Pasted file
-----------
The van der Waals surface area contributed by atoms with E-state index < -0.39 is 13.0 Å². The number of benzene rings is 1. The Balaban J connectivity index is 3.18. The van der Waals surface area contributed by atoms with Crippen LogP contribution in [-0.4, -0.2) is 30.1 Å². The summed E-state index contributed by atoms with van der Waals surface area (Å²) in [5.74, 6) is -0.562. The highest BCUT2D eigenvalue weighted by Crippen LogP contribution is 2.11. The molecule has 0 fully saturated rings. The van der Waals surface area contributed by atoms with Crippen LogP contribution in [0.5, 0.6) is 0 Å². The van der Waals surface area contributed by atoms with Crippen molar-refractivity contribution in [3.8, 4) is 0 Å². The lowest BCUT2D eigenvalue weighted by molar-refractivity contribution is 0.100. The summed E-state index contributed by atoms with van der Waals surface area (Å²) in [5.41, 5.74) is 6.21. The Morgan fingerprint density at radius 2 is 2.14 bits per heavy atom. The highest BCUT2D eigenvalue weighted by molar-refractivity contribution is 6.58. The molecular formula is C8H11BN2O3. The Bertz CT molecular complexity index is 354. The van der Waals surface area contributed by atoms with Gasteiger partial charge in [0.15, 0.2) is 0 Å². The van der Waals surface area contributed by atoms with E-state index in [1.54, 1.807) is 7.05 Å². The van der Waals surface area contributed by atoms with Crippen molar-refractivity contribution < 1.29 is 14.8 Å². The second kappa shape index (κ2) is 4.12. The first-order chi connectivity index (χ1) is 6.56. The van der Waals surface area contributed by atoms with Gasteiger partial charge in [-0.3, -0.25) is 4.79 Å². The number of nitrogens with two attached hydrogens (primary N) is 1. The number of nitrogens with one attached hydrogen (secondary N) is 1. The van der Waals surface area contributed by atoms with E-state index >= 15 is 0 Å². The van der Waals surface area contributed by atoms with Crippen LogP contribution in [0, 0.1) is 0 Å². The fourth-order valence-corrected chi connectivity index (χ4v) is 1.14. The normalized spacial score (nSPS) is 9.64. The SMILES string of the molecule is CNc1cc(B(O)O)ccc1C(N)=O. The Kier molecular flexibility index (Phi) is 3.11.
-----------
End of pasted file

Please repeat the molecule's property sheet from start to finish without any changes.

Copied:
The van der Waals surface area contributed by atoms with E-state index < -0.39 is 13.0 Å². The number of benzene rings is 1. The Balaban J connectivity index is 3.18. The van der Waals surface area contributed by atoms with Crippen LogP contribution in [-0.4, -0.2) is 30.1 Å². The summed E-state index contributed by atoms with van der Waals surface area (Å²) in [5.74, 6) is -0.562. The highest BCUT2D eigenvalue weighted by Crippen LogP contribution is 2.11. The molecule has 0 fully saturated rings. The van der Waals surface area contributed by atoms with Crippen LogP contribution in [0.5, 0.6) is 0 Å². The van der Waals surface area contributed by atoms with Crippen molar-refractivity contribution in [3.8, 4) is 0 Å². The lowest BCUT2D eigenvalue weighted by molar-refractivity contribution is 0.100. The summed E-state index contributed by atoms with van der Waals surface area (Å²) in [5.41, 5.74) is 6.21. The Morgan fingerprint density at radius 2 is 2.14 bits per heavy atom. The highest BCUT2D eigenvalue weighted by molar-refractivity contribution is 6.58. The molecular formula is C8H11BN2O3. The Bertz CT molecular complexity index is 354. The van der Waals surface area contributed by atoms with Gasteiger partial charge in [0.15, 0.2) is 0 Å². The van der Waals surface area contributed by atoms with E-state index in [1.54, 1.807) is 7.05 Å². The van der Waals surface area contributed by atoms with Crippen molar-refractivity contribution < 1.29 is 14.8 Å². The second kappa shape index (κ2) is 4.12. The first-order chi connectivity index (χ1) is 6.56. The van der Waals surface area contributed by atoms with Gasteiger partial charge in [-0.3, -0.25) is 4.79 Å². The number of nitrogens with two attached hydrogens (primary N) is 1. The number of nitrogens with one attached hydrogen (secondary N) is 1. The van der Waals surface area contributed by atoms with E-state index >= 15 is 0 Å². The van der Waals surface area contributed by atoms with Crippen LogP contribution in [0, 0.1) is 0 Å². The fourth-order valence-corrected chi connectivity index (χ4v) is 1.14. The normalized spacial score (nSPS) is 9.64. The SMILES string of the molecule is CNc1cc(B(O)O)ccc1C(N)=O. The Kier molecular flexibility index (Phi) is 3.11.